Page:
The prose can be challenging, especially at first, like listening to a foreigner trying to speak English, you have to shift gears and give yourself time to attune to the flow and pattern of this delivery. As such, I viewed the approximately first 30 pages as a disembodied, boastful and self-serving exercise in prose designed to show off the prowess of a clever writer as opposed to the delight encountered upon finding a novel that has an ability to grab you right away and immediately begin advancing the story. The descriptive text can be numbing and I catch myself reading individual words and individual sentences, focusing on the wordplay instead of absorbing the character and story. I force patience in myself and as the characters and style become more familiar the verbosity of prose begins to feel less burdensome.

If you're the type of person whose heart sinks at the sight of a paragraph that extends a page or more, and there are definitely a few of those in here, then this book is probably not for you. But it's not just that the paragraphs can be (and feel) long, rather it's the feeling that each paragraph and each descriptive little nugget within seems to relate a quality or feeling of grotesqueness and distortion, and the longer the paragraph the longer you're submerged, held under, gasping for breath. Some might say 'that's the point, to be unsettled' and I can understand this argument but the story is filled primarily with this manner of textual undertow, and, combined with the accompanying tragic characters (even the children are made to feel tragic), the reader is pulled relentlessly into an unsatisfying, spiraling morass. At the end, characters' positions may change but the changes are slight and circumstantial at best (not dictated by realization or self-determination) leaving the reader to ponder only the lack of growth, reward, justice, and ultimately payoff.

2-0 out of 5 stars I don't see the point of this book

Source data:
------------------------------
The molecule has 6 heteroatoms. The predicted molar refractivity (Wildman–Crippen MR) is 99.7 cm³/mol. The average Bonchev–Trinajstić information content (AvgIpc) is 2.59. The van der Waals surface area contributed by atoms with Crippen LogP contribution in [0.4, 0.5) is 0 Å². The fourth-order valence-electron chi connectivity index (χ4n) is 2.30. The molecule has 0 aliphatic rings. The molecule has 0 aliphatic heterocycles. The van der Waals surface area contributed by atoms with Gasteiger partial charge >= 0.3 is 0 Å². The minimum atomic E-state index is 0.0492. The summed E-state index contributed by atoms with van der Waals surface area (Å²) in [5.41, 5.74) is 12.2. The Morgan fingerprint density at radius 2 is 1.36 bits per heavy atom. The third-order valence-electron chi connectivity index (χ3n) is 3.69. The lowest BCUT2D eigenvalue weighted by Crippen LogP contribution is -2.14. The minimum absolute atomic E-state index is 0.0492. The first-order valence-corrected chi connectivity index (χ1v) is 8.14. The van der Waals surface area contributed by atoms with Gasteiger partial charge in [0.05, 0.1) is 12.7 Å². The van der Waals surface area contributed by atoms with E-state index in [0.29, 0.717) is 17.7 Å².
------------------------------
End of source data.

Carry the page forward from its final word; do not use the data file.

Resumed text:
To head off the inevitable criticism, let me start off by saying that I generally like reading great literature, and can enjoy books even if (or especially if!) they are depressing or have unhappy endings. But even for such books I need a reason to care about something: either the characters or the themes or the writing. This book gave me nothing to care about. The central character [Rabbit] has no redeeming qualities: his predicaments are interesting (and had the potential to be relevant as an illustration of people who drift through life), but Rabbit is not just a 'drifter'; he's a jerk who commits not one selfless act the entire book. Does the book offer anything else? The themes explored here may have been considered revolutionary at the time the book was published in the early '60s (I don't know), but by today's standards are weaker than what you would find in a good independent film. The writing is ok, but there are several authors out there who write better.

What I don't understand is why this book is considered a classic, and why so many others on amazon liked it so much. ... Read more

8. Due Considerations: Essays and Criticism
by John Updike
Paperback: 736 Pages (2008-09-30)
list price: US$20.00 -- used & new: US$8.60
(price subject to change: see help)
Asin: 034549900X
Average Customer Review: 5.0 out of 5 stars
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Editorial Review

Product Description
“A drop of truth, of lived experience, glistens in each.” This is how John Updike, one of the world’s most acclaimed novelists, modestly describes his nonfiction work, the brilliant and graceful essays and criticism he has written for more than five decades. Due Considerations is his sixth collection, and perhaps the most moving, stylish, and personal volume yet. Here he reflects on such writers and works as Emerson, Uncle Tom’s Cabin, Colson Whitehead, The Wizard of Oz, Don DeLillo, The Portrait of a Lady, Margaret Atwood, The Mabinogion, and Proust. Updike also provides a whimsical and insightful list of “Ten Epochal Moments in the American Libido,” from Pocahontas and John Smith to Bill Clinton and Monica Lewinsky; muses on how the practice of faith changes but doesn’t disappear; and shares his reaction to the attacks on 9/11 (in Brooklyn that day, “Freedom, reflected in the street’s diversity and quotidian ease, felt palpable”). Due Considerations proves that John Updike is, as noted in The Boston Globe, “our greatest critic of literature.”

Praise for Due Considerations

A New York Times Notable Book

“The prose is clean, elegant, exquisitely calibrated. . . . [Updike is] one of the best essayists and critics this country has produced in the last century.”
–Los Angeles Times Book Review

“Updike’s scope is rather breathtaking. . . . When I do not know the subject well–as in his finely illustrated art reviews of Bruegel, Dürer and Goya–I learn much from what Updike has to impart. When he considers an author I love, like Proust or Czeslaw Milosz, I often find myself appreciating familiar things in a new way.”
–Christopher Hitchens, The New York Times Book Review

“With his pack-rat curiosity . . . his prodigious memory and attendant knack for choosing the ‘just-right’ fact or quote, and his ever-present astonishment at both the stupidity and genius on display wherever he looks, Updike is in many ways an ideal critic. . . . It is a privilege to be in the company of this wonderfully American voice.”
–Rocky Mountain News